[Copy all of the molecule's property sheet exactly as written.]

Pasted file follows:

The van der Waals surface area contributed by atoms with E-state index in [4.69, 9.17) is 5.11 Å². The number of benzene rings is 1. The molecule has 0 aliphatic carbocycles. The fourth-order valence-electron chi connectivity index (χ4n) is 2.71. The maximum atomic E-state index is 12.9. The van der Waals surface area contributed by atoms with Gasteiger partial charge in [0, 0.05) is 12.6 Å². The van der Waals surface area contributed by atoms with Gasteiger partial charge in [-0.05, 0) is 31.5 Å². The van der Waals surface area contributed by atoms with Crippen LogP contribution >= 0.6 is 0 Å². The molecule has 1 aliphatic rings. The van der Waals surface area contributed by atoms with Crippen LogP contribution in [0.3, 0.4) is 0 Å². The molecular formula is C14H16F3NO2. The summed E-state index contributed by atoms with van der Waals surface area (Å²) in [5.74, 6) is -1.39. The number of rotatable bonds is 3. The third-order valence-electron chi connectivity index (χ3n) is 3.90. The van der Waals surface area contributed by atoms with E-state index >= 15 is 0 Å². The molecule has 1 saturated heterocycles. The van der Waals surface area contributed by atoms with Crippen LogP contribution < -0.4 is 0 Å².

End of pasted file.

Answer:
The van der Waals surface area contributed by atoms with E-state index in [4.69, 9.17) is 5.11 Å². The number of benzene rings is 1. The molecule has 0 aliphatic carbocycles. The fourth-order valence-electron chi connectivity index (χ4n) is 2.71. The maximum atomic E-state index is 12.9. The van der Waals surface area contributed by atoms with Gasteiger partial charge in [0, 0.05) is 12.6 Å². The van der Waals surface area contributed by atoms with Gasteiger partial charge in [-0.05, 0) is 31.5 Å². The van der Waals surface area contributed by atoms with Crippen LogP contribution >= 0.6 is 0 Å². The molecule has 1 aliphatic rings. The van der Waals surface area contributed by atoms with Crippen LogP contribution in [0.3, 0.4) is 0 Å². The molecular formula is C14H16F3NO2. The summed E-state index contributed by atoms with van der Waals surface area (Å²) in [5.74, 6) is -1.39. The number of rotatable bonds is 3. The third-order valence-electron chi connectivity index (χ3n) is 3.90. The van der Waals surface area contributed by atoms with E-state index >= 15 is 0 Å². The molecule has 1 saturated heterocycles. The van der Waals surface area contributed by atoms with Crippen LogP contribution < -0.4 is 0 Å².